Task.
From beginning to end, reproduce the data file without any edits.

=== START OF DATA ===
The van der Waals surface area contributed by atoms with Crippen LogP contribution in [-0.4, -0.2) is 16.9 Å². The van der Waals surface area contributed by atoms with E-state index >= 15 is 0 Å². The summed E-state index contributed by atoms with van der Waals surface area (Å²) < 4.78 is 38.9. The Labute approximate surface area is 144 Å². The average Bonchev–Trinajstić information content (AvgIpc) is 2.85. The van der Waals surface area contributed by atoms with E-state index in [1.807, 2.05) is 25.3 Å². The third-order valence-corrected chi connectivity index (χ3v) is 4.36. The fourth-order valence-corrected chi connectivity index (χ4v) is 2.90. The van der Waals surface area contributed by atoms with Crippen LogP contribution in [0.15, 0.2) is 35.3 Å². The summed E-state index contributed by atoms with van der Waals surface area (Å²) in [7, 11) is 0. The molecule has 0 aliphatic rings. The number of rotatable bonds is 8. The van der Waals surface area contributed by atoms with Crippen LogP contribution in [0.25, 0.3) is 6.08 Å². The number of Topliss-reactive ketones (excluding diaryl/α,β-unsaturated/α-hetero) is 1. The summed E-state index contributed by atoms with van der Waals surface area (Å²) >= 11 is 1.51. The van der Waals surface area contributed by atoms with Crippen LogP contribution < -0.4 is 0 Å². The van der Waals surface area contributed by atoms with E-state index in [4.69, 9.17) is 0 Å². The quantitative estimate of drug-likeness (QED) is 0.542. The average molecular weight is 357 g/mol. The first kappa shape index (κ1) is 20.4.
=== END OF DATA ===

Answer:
The van der Waals surface area contributed by atoms with Crippen LogP contribution in [-0.4, -0.2) is 16.9 Å². The van der Waals surface area contributed by atoms with E-state index >= 15 is 0 Å². The summed E-state index contributed by atoms with van der Waals surface area (Å²) < 4.78 is 38.9. The Labute approximate surface area is 144 Å². The average Bonchev–Trinajstić information content (AvgIpc) is 2.85. The van der Waals surface area contributed by atoms with E-state index in [1.807, 2.05) is 25.3 Å². The third-order valence-corrected chi connectivity index (χ3v) is 4.36. The fourth-order valence-corrected chi connectivity index (χ4v) is 2.90. The van der Waals surface area contributed by atoms with Crippen LogP contribution in [0.15, 0.2) is 35.3 Å². The summed E-state index contributed by atoms with van der Waals surface area (Å²) in [7, 11) is 0. The molecule has 0 aliphatic rings. The number of rotatable bonds is 8. The van der Waals surface area contributed by atoms with Crippen LogP contribution in [0.25, 0.3) is 6.08 Å². The number of Topliss-reactive ketones (excluding diaryl/α,β-unsaturated/α-hetero) is 1. The summed E-state index contributed by atoms with van der Waals surface area (Å²) >= 11 is 1.51. The van der Waals surface area contributed by atoms with Crippen LogP contribution < -0.4 is 0 Å². The van der Waals surface area contributed by atoms with E-state index in [4.69, 9.17) is 0 Å². The quantitative estimate of drug-likeness (QED) is 0.542. The average molecular weight is 357 g/mol. The first kappa shape index (κ1) is 20.4.